For the last few weeks, I have been busy delivering webinars and workshops on the topic of mobile learning, and throughout, the one question I hear constantly has to do with people asking me for mLearning examples.
This got me thinking about the true meaning of that very popular question. In other words, I was thinking about what most people really expect to see as mLearning examples?
In my experience, most people who ask to see mLearning examples are going to only be fully satisfied if they see the same old traditional eLearning courses (that we know and love) running on a tablet, for example, the iPad.
If you show people something much simpler, without all the flying text and animations, you will often hear ‘but that’s too simple, where’s the rest of the text and everything else?’ if you show people something a bit more complex, people ask ‘yeah but does it support SCORM tracking?’ if you show them prototypes that prioritize content over navigation, they will invariable ask how they can incorporate more buttons and more navigation and everything else they currently have on the desktop PC?
Unfortunately, there isn’t much to show at this point that is uniquely mobile, most examples today are basically eLearning courses converted to HTML5 and shrunk to fit the smaller screen.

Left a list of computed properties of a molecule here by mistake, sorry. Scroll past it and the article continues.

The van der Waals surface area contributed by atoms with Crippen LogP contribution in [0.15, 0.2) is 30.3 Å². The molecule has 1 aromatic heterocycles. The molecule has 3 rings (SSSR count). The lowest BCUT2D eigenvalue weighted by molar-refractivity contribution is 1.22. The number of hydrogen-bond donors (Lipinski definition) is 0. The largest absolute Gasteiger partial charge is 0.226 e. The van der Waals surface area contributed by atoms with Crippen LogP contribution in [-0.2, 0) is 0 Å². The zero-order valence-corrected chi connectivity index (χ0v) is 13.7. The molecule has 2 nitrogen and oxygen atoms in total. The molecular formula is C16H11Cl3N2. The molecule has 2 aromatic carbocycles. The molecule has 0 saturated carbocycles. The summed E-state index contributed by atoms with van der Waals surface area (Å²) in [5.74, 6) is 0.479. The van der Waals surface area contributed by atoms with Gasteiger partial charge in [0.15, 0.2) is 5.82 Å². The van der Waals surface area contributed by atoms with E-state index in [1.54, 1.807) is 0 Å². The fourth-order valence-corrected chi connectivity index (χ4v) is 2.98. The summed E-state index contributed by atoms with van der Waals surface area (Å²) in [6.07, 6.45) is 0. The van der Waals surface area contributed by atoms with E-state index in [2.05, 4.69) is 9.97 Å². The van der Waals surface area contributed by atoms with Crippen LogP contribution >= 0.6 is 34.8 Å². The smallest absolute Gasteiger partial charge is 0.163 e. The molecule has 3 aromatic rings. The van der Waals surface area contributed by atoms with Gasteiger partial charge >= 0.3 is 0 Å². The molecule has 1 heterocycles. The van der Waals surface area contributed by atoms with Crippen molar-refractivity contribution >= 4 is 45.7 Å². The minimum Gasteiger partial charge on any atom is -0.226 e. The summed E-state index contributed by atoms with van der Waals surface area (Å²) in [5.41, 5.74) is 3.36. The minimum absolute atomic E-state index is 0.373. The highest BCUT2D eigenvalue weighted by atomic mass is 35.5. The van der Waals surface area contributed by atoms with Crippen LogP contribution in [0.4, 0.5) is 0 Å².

There’s absolutely nothing wrong with having these expectations. Mobile in general requires a new mindset and change is something we are not very comfortable with. For the most part, when presented with uncertainty we often retreat to our comfort zone.
The more I think about mLearning, interact with clients and deliver mLearning workshops, the more I’m convinced that mobile technology and the inherent constraints of dealing with multiple screens isn’t our biggest challenge on the way to the promise mLearning land, but rather the real challenge is embracing change in order to reimagine the future of learning, rather than simply retrofitting what we have today on the desktop into the small screen.
Because of this epiphany, I spend quite a bit of time during the mLearning workshops I have been delivering to companies, doing several hands-on exercises, that help learning designers reimagine their current eLearning for the new multiscreen world. Furthermore, I also have my students go through several sketching exercises using various templates for smartphones, tablets and desktop PCs.
The goal in all of this is to wean participants off old PC design habits and begin adopting new mobile design principals. Initially most people end up sketching out smaller versions of what they already have on the desktop, however with some practice people tell me later that these exercises have helped them think different about designing for this new mobile shift.
In closing, I leave you with the same advice I give my students, namely to be open-minded and don’t be too quick at dismissing something you aren’t comfortable with. Mobile changes everything and for all of us to be successful, it’s going to require a new mindset and the sooner we realize this and embrace change, the more successful we will be!